THE BACK PAGES

Tommy to the rescue

Can the CBC's newest miniseries break out of the stuff 'em and mount 'em mould of historical drama?

BRIAN D. JOHNSON March 6 2006
THE BACK PAGES

Tommy to the rescue

Can the CBC's newest miniseries break out of the stuff 'em and mount 'em mould of historical drama?

BRIAN D. JOHNSON March 6 2006

THE BACK PAGES

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Tommy to the rescue

Can the CBC's newest miniseries break out of the stuff 'em and mount 'em mould of historical drama?

BRIAN D. JOHNSON

Michael Therriault has a confession to make. Before he was cast as Tommy Douglas, he’d never heard of the guy. Two years ago, CBC viewers had voted Douglas the “greatest Canadian” of all time, but somehow the reputation of this national legend— five-term Saskatchewan premier, father of medicare, first leader of the NDP—had eluded the 32-year-old destined to portray him. Thereriault figures it’s a generational thing. “Most of my friends didn’t know who he was either,”

says the Toronto stage actor, who makes his film debut as the star of Prairie Giant: The Tommy Douglas Story, a four-hour CBC miniseries airing March 12-13.

Among younger viewers, Douglas is less famous than his grandson, 24 star Kiefer Sutherland—another example of our chronic failure to mint heroes from Canadian history. And in a fraying cultural landscape, it often seems that the beleaguered CBC is left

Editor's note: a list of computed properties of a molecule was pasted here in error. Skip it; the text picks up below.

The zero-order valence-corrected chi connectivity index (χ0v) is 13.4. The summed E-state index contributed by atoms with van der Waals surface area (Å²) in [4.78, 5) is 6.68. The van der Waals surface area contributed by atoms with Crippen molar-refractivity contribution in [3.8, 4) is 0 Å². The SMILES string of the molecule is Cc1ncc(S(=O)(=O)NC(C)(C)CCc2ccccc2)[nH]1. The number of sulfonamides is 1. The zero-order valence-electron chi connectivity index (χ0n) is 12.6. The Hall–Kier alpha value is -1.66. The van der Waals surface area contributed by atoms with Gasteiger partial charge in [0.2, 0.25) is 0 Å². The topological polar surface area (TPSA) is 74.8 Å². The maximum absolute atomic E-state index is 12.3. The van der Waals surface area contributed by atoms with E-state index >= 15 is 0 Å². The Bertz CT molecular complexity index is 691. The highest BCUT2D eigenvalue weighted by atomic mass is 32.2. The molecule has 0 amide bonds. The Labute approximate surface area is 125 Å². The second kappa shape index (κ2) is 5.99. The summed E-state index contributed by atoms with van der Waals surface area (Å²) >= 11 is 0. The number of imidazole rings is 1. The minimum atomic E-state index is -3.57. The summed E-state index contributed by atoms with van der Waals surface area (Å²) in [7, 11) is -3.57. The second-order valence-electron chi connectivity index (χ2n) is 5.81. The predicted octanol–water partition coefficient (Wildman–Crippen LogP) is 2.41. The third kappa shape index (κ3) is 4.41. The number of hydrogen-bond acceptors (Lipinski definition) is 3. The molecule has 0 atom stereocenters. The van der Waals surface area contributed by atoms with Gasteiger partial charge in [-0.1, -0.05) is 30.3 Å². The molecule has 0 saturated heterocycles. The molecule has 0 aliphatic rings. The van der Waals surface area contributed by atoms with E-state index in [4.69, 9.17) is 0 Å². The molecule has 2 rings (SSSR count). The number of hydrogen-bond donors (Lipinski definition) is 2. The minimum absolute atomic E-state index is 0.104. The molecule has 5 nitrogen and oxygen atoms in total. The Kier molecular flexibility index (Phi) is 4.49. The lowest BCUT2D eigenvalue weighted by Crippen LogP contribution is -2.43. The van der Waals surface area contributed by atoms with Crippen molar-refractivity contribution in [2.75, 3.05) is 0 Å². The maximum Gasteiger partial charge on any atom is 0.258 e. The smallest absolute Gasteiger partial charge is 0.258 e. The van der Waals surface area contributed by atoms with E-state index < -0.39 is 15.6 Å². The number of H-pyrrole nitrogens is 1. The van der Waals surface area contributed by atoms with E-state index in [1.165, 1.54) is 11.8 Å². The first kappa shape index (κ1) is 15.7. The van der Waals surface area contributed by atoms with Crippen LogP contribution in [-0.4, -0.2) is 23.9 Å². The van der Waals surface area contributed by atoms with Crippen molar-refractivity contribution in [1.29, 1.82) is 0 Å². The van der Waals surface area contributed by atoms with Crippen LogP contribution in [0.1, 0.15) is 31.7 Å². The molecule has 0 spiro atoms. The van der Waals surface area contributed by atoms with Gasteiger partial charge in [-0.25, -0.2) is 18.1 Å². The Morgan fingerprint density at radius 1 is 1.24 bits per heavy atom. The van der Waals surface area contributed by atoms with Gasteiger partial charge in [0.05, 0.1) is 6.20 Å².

to curate our heritage single-handedly—to stuff and mount the national legacy, and its legends, in a kind of wax museum of historical drama. Exhibits have included the 2002 hit Trudeau and January’s prequel bomb, Trudeau II. And filming recently wrapped up on two more docudramas, René Lévesque, and October, 1970, running six hours apiece.

Prairie Giant, a genteel but passionate piece of socialist realism, both fits the museum mould and strains to break it. The CBC brass deemed it dangerous enough to post-

pone the program’s original January air date on the grounds it could influence the federal election. Heaven forbid a political drama might give people ideas at a time when they could put them to use. Yes, Prairie Giant does wear its socialist sympathies on its sleeve. But it hardly seems designed to drive voters into the arms of the NDP’s Jack Layton, who seems bloodless and calculated next to this saintly portrait of Douglas. The drama is not so much a rallying cry as an invitation to nostalgia. It conjures a lost world of eloquent idealism, where Canadian politics was warmed by a

bipartisan blush of civility and compassion. The story ends on a tragic note—with Douglas dying of cancer in 1986—and you’re left wondering, where did it all go? It’s like watching the death of a national dream.

As a quiet refuge of Canadian history in the carnival of prime time, Prairie Giant— which is up against Desperate Housewives in its first hour—also makes you wonder if bigticket CBC dramas may be the last of a dying breed. Like René Lévesque and October, 1970, the Douglas miniseries was commissioned before a regime change put Richard Stursberg in charge of CBC English television. After Trudeau II failed to attract viewers in the wake of the CBC lockout, Stursberg speculated that “maybe people aren’t so interested in docudramas that date all the way back to the 1940s.”